Another View: Tunnels aren’t the best fix for the Delta

In this aerial view of the Delta, the San Joaquin River is in the middle with the Sacramento River in the background.
In this aerial view of the Delta, the San Joaquin River is in the middle with the Sacramento River in the background. Sacramento Bee file

California Natural Resources Secretary John Laird is correct that California needs a Delta water fix that allows us to capture high flows in the rainiest of years (“To make the most of rain, state needs Delta tunnels,” Viewpoints, Feb. 5).

However, he is incorrect in stating that the governor’s twin-tunnel proposal is the only way to accomplish this.

Our state’s water supply challenge demands thoughtful consideration of all pieces of the puzzle, one of which is to maximize the storage of extra water in wet years. Only a portion comes from the Delta.

The Delta – the heart of California – deserves serious consideration of more than just the one option to tunnel through it. Numerous well-qualified and concerned professionals have recommended alternatives to the tunnels proposal.

For example, Craig Wilson, who served as the state’s first Delta watermaster, proposes a western Delta diversion system. Instead of tunnels diverting large amounts of water before it flows through the Delta, water would go naturally through the Delta and then get picked up near Sherman Island-Antioch and routed to the south Delta export pumps – half the distance called for by the tunnel proposal and at a much reduced cost. A western Delta diversion also could be screened to avoid damage to threatened native fish species.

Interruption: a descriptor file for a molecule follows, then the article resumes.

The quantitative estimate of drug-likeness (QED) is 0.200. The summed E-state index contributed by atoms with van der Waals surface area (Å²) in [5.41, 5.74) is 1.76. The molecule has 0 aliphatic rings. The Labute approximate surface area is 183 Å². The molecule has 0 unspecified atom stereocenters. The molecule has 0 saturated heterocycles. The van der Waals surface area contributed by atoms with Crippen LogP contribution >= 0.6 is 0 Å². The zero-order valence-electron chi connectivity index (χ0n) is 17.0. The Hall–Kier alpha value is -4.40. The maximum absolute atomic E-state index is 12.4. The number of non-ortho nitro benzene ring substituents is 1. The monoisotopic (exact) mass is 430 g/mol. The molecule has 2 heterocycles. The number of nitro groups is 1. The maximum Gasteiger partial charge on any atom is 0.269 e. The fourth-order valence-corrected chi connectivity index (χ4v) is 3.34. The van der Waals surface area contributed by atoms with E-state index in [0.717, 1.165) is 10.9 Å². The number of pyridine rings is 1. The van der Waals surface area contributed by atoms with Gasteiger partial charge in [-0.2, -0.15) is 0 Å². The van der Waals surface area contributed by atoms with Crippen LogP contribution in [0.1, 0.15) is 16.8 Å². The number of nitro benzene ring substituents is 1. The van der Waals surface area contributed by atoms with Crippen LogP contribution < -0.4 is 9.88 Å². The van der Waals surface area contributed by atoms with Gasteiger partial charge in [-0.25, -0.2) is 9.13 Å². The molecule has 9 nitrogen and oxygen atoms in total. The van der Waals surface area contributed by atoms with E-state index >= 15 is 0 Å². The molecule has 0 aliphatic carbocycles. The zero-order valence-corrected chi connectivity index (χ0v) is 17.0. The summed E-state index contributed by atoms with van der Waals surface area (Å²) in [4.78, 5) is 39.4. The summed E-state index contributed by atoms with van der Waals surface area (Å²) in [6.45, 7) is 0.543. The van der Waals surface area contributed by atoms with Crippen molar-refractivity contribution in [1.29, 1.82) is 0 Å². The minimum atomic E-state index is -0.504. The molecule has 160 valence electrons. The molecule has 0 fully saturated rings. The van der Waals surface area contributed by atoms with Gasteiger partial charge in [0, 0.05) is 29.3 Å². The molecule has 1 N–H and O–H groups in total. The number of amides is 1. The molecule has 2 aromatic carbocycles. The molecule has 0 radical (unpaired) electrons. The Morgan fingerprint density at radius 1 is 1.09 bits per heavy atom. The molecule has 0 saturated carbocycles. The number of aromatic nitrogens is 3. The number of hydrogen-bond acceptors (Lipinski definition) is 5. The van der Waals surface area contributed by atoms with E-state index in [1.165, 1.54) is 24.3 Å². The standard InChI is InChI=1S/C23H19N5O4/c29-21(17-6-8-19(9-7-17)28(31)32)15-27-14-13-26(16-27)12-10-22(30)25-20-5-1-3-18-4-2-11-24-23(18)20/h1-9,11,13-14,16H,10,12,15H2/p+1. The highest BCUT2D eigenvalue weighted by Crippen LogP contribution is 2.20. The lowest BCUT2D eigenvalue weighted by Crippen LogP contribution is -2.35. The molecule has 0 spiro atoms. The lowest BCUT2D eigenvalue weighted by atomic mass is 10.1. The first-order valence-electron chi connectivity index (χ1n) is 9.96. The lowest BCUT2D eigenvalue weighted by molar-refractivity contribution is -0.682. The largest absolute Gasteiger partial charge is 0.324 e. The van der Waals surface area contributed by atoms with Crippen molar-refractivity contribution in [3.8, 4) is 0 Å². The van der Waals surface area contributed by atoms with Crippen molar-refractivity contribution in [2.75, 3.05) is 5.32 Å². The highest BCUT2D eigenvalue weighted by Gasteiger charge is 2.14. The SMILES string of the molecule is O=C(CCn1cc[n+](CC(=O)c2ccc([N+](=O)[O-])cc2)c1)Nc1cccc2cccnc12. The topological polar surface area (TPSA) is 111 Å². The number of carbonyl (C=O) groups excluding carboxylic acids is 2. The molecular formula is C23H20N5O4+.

This and other alternatives could protect Delta water quality by ensuring that diversions only occur when water quality is sufficiently high. On the other hand, massive tunnel construction and the resulting diminished water quality would damage the Delta’s agricultural, economic, cultural and recreational resources.

The Brown administration is seeking required permits from the State Water Resources Control Board even though the board has not yet determined how much water a healthy Delta ecosystem requires, as required by law.

It is disappointing that less costly and less damaging alternatives to the twin tunnels have not been equally and seriously considered.

Mary N. Piepho, a member of the Contra Costa County Board of Supervisors, is chairwoman of the Delta Protection Commission. She can be contacted at